Commissioners Nord and Anne Northup introduced an alternative proposal (PDF) aimed at making the contents of the database more reliable and accurate but were outvoted by the Democratic commission majority led by Chairman Inez Tenenbaum. Nord: “under the majority’s approach, the database will not differentiate between complaints entered by lawyers, competitors, labor unions and advocacy groups who may have their own reasons to ‘salt’ the database, from those of actual consumers with firsthand experience with a product.” Commissioner Northup has published posts criticizing the regulations for their definitions of who can submit a report, who counts as a consumer, and who counts as a public safety entity.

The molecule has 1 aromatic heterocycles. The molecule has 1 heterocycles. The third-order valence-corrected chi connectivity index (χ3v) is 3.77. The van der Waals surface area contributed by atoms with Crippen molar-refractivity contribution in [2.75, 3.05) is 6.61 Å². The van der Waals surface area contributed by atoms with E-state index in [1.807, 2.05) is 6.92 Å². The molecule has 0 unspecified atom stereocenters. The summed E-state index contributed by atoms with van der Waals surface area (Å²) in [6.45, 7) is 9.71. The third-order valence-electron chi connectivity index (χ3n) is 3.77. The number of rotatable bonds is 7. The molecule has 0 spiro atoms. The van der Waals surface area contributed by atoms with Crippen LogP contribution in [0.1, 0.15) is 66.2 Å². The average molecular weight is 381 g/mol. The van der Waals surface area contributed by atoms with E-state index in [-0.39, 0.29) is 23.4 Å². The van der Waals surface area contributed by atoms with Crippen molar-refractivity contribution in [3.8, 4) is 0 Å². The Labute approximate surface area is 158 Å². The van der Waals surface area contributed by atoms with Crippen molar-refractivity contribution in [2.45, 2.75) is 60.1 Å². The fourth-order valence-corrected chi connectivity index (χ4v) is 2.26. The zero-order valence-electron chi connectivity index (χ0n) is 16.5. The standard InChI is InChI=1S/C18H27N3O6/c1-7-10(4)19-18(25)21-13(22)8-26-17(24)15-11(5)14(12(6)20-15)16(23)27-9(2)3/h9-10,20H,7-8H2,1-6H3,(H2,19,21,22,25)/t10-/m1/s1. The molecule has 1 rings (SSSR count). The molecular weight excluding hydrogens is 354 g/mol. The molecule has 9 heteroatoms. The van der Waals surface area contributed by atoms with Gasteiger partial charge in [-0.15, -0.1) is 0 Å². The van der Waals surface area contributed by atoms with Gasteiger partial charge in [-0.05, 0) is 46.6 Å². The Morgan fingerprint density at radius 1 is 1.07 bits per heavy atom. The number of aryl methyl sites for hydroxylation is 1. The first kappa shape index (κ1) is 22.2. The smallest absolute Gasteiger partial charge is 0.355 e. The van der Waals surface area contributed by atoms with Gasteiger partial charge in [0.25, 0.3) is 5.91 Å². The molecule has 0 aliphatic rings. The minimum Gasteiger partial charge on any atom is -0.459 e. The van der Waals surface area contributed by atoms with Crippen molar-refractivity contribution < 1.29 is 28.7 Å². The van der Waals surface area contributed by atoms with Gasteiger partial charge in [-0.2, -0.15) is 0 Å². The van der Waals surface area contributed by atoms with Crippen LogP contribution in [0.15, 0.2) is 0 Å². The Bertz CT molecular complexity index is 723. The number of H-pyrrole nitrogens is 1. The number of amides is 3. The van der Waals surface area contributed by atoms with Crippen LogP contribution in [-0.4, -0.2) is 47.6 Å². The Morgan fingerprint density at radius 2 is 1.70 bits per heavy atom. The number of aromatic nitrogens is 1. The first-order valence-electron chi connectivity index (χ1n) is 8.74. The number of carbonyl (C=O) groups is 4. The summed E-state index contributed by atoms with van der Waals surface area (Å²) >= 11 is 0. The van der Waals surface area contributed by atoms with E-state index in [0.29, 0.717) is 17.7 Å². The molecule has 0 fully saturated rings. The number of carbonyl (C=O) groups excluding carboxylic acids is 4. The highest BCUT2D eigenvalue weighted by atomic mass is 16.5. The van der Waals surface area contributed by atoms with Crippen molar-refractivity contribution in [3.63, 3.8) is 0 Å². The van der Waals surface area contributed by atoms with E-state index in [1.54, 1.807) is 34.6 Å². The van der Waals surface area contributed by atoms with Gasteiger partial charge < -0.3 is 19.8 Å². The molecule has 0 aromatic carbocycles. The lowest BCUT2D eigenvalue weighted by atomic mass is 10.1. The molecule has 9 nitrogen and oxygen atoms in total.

For those interested in reading further, Rick Woldenberg, a leading private critic of the law who blogs at AmendTheCPSIA.com, has critically commented on the politics of the proposal here, here, here, here, and here. More coverage: ShopFloor with followups here and here, New York Times, Sean Wajert/Mass Tort Defense. I’ve been blogging for the past two years at my website Overlawyered about the wider problems with the CPSIA law, including its effects on books published before 1985, thrift stores, natural wooden toys, ballpoint pens, bicycles, plush animals, Irish dance costumes, rocks used in science class and many more. Most of these problems remain unresolved thanks to the inflexible wording of the law as well as, sometimes, the unsympathetic attitude of the commission majority. I’ve heard that bringing overdue investigative oversight to the ongoing CPSIA disaster is shaping up as a priority for many incoming lawmakers on the (newly Republican-led) House Energy and Commerce Committee, whose outgoing chair, California Democrat Henry Waxman, is closely identified with the law and its consumer-group backers.